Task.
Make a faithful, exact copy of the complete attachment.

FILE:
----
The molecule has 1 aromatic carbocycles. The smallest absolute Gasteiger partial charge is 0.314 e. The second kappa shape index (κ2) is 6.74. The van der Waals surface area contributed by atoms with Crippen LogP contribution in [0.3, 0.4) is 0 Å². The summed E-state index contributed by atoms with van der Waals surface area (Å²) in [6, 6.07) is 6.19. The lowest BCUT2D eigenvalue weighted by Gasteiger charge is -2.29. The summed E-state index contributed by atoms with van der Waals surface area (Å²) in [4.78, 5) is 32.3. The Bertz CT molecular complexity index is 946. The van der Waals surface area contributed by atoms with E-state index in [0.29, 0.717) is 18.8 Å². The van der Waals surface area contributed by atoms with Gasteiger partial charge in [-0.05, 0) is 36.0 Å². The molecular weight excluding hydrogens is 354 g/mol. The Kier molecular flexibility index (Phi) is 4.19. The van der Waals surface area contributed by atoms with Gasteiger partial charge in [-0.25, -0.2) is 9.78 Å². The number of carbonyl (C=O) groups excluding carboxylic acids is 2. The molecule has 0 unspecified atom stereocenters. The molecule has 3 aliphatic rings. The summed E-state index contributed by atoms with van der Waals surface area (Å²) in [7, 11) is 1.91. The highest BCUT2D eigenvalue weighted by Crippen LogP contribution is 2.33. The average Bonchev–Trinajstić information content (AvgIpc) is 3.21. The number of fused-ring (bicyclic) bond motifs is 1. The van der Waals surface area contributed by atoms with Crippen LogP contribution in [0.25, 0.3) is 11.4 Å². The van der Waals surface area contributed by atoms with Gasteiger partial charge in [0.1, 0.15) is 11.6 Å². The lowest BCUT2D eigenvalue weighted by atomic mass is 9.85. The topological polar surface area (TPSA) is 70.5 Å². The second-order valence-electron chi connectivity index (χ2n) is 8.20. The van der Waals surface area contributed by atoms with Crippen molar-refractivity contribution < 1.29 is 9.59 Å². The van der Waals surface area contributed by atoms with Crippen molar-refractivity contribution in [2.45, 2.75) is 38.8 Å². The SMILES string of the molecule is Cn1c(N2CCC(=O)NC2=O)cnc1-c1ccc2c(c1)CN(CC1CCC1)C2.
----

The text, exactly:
The molecule has 1 aromatic carbocycles. The smallest absolute Gasteiger partial charge is 0.314 e. The second kappa shape index (κ2) is 6.74. The van der Waals surface area contributed by atoms with Crippen LogP contribution in [0.3, 0.4) is 0 Å². The summed E-state index contributed by atoms with van der Waals surface area (Å²) in [6, 6.07) is 6.19. The lowest BCUT2D eigenvalue weighted by Gasteiger charge is -2.29. The summed E-state index contributed by atoms with van der Waals surface area (Å²) in [4.78, 5) is 32.3. The Bertz CT molecular complexity index is 946. The van der Waals surface area contributed by atoms with E-state index in [0.29, 0.717) is 18.8 Å². The van der Waals surface area contributed by atoms with Gasteiger partial charge in [-0.05, 0) is 36.0 Å². The molecular weight excluding hydrogens is 354 g/mol. The Kier molecular flexibility index (Phi) is 4.19. The van der Waals surface area contributed by atoms with Gasteiger partial charge in [-0.25, -0.2) is 9.78 Å². The number of carbonyl (C=O) groups excluding carboxylic acids is 2. The molecule has 0 unspecified atom stereocenters. The molecule has 3 aliphatic rings. The summed E-state index contributed by atoms with van der Waals surface area (Å²) in [7, 11) is 1.91. The highest BCUT2D eigenvalue weighted by Crippen LogP contribution is 2.33. The average Bonchev–Trinajstić information content (AvgIpc) is 3.21. The number of fused-ring (bicyclic) bond motifs is 1. The van der Waals surface area contributed by atoms with Crippen LogP contribution in [0.25, 0.3) is 11.4 Å². The van der Waals surface area contributed by atoms with Gasteiger partial charge in [0.1, 0.15) is 11.6 Å². The lowest BCUT2D eigenvalue weighted by atomic mass is 9.85. The topological polar surface area (TPSA) is 70.5 Å². The second-order valence-electron chi connectivity index (χ2n) is 8.20. The van der Waals surface area contributed by atoms with Crippen molar-refractivity contribution < 1.29 is 9.59 Å². The van der Waals surface area contributed by atoms with Crippen molar-refractivity contribution in [2.45, 2.75) is 38.8 Å². The SMILES string of the molecule is Cn1c(N2CCC(=O)NC2=O)cnc1-c1ccc2c(c1)CN(CC1CCC1)C2.